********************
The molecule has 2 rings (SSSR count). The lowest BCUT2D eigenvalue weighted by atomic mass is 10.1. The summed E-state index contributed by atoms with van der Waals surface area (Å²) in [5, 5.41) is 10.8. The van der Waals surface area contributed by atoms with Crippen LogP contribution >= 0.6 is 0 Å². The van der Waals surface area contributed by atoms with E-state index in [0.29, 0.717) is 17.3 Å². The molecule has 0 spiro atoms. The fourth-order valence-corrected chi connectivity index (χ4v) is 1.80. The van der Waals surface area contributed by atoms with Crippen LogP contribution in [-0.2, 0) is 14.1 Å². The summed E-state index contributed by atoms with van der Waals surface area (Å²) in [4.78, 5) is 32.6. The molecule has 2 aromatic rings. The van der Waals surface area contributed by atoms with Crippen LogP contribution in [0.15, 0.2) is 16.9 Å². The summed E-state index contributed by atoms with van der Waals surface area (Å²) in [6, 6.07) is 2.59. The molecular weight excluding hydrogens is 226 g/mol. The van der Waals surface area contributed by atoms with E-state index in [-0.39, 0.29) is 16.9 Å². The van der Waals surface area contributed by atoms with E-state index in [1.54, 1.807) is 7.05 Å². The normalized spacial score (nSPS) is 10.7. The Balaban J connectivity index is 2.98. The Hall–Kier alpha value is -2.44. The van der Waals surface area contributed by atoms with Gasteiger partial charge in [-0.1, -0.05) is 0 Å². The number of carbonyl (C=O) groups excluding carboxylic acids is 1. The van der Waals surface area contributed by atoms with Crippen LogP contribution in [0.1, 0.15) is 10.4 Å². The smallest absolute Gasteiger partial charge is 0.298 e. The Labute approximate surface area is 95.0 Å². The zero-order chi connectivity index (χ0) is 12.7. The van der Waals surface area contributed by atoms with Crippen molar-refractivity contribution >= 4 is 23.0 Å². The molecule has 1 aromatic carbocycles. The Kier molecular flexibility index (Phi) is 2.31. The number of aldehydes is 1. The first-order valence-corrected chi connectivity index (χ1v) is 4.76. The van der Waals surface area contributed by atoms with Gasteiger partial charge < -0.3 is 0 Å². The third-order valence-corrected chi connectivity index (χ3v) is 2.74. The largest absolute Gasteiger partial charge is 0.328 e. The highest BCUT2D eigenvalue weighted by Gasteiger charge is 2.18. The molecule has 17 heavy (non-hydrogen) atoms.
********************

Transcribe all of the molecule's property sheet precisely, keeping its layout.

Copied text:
The molecule has 2 rings (SSSR count). The lowest BCUT2D eigenvalue weighted by atomic mass is 10.1. The summed E-state index contributed by atoms with van der Waals surface area (Å²) in [5, 5.41) is 10.8. The van der Waals surface area contributed by atoms with Crippen LogP contribution >= 0.6 is 0 Å². The van der Waals surface area contributed by atoms with E-state index in [0.29, 0.717) is 17.3 Å². The molecule has 0 spiro atoms. The fourth-order valence-corrected chi connectivity index (χ4v) is 1.80. The van der Waals surface area contributed by atoms with Crippen LogP contribution in [-0.2, 0) is 14.1 Å². The summed E-state index contributed by atoms with van der Waals surface area (Å²) in [4.78, 5) is 32.6. The molecule has 2 aromatic rings. The van der Waals surface area contributed by atoms with Crippen LogP contribution in [0.15, 0.2) is 16.9 Å². The summed E-state index contributed by atoms with van der Waals surface area (Å²) in [6, 6.07) is 2.59. The molecular weight excluding hydrogens is 226 g/mol. The van der Waals surface area contributed by atoms with E-state index in [-0.39, 0.29) is 16.9 Å². The van der Waals surface area contributed by atoms with E-state index in [1.54, 1.807) is 7.05 Å². The normalized spacial score (nSPS) is 10.7. The Balaban J connectivity index is 2.98. The Hall–Kier alpha value is -2.44. The van der Waals surface area contributed by atoms with Gasteiger partial charge in [-0.1, -0.05) is 0 Å². The number of carbonyl (C=O) groups excluding carboxylic acids is 1. The van der Waals surface area contributed by atoms with Crippen LogP contribution in [0.1, 0.15) is 10.4 Å². The smallest absolute Gasteiger partial charge is 0.298 e. The Labute approximate surface area is 95.0 Å². The zero-order chi connectivity index (χ0) is 12.7. The van der Waals surface area contributed by atoms with Crippen molar-refractivity contribution >= 4 is 23.0 Å². The molecule has 1 aromatic carbocycles. The Kier molecular flexibility index (Phi) is 2.31. The number of aldehydes is 1. The first-order valence-corrected chi connectivity index (χ1v) is 4.76. The van der Waals surface area contributed by atoms with Gasteiger partial charge < -0.3 is 0 Å². The third-order valence-corrected chi connectivity index (χ3v) is 2.74. The largest absolute Gasteiger partial charge is 0.328 e. The highest BCUT2D eigenvalue weighted by Gasteiger charge is 2.18. The molecule has 17 heavy (non-hydrogen) atoms.